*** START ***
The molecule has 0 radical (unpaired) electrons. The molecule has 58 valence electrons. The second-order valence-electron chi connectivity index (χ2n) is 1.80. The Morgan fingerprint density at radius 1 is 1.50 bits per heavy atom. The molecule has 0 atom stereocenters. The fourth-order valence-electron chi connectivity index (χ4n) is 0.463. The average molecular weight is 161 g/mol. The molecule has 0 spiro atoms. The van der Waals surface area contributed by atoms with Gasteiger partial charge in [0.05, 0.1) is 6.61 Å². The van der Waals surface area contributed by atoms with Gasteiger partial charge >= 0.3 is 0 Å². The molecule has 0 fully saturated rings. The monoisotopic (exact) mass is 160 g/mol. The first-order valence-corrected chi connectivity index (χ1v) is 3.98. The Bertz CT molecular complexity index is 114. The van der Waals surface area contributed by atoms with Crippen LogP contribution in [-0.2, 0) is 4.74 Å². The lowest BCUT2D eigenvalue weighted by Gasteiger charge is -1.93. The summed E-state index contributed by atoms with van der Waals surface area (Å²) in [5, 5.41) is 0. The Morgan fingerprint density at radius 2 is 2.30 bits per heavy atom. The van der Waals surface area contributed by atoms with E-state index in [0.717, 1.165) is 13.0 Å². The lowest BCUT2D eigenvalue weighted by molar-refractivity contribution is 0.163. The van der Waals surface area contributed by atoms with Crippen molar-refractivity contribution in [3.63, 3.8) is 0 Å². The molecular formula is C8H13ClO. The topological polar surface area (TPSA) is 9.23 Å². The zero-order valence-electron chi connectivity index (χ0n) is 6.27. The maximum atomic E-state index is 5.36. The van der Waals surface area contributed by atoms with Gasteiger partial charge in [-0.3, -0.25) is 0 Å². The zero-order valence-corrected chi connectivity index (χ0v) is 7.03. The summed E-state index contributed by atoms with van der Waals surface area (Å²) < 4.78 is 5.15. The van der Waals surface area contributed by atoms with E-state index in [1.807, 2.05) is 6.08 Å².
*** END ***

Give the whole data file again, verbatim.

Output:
The molecule has 0 radical (unpaired) electrons. The molecule has 58 valence electrons. The second-order valence-electron chi connectivity index (χ2n) is 1.80. The Morgan fingerprint density at radius 1 is 1.50 bits per heavy atom. The molecule has 0 atom stereocenters. The fourth-order valence-electron chi connectivity index (χ4n) is 0.463. The average molecular weight is 161 g/mol. The molecule has 0 spiro atoms. The van der Waals surface area contributed by atoms with Gasteiger partial charge in [0.05, 0.1) is 6.61 Å². The van der Waals surface area contributed by atoms with Gasteiger partial charge >= 0.3 is 0 Å². The molecule has 0 fully saturated rings. The monoisotopic (exact) mass is 160 g/mol. The first-order valence-corrected chi connectivity index (χ1v) is 3.98. The Bertz CT molecular complexity index is 114. The van der Waals surface area contributed by atoms with Crippen LogP contribution in [-0.2, 0) is 4.74 Å². The lowest BCUT2D eigenvalue weighted by Gasteiger charge is -1.93. The summed E-state index contributed by atoms with van der Waals surface area (Å²) in [5, 5.41) is 0. The Morgan fingerprint density at radius 2 is 2.30 bits per heavy atom. The van der Waals surface area contributed by atoms with E-state index in [0.717, 1.165) is 13.0 Å². The lowest BCUT2D eigenvalue weighted by molar-refractivity contribution is 0.163. The van der Waals surface area contributed by atoms with Crippen molar-refractivity contribution in [3.63, 3.8) is 0 Å². The molecular formula is C8H13ClO. The topological polar surface area (TPSA) is 9.23 Å². The zero-order valence-electron chi connectivity index (χ0n) is 6.27. The maximum atomic E-state index is 5.36. The van der Waals surface area contributed by atoms with Gasteiger partial charge in [-0.3, -0.25) is 0 Å². The zero-order valence-corrected chi connectivity index (χ0v) is 7.03. The summed E-state index contributed by atoms with van der Waals surface area (Å²) < 4.78 is 5.15. The van der Waals surface area contributed by atoms with E-state index in [1.807, 2.05) is 6.08 Å².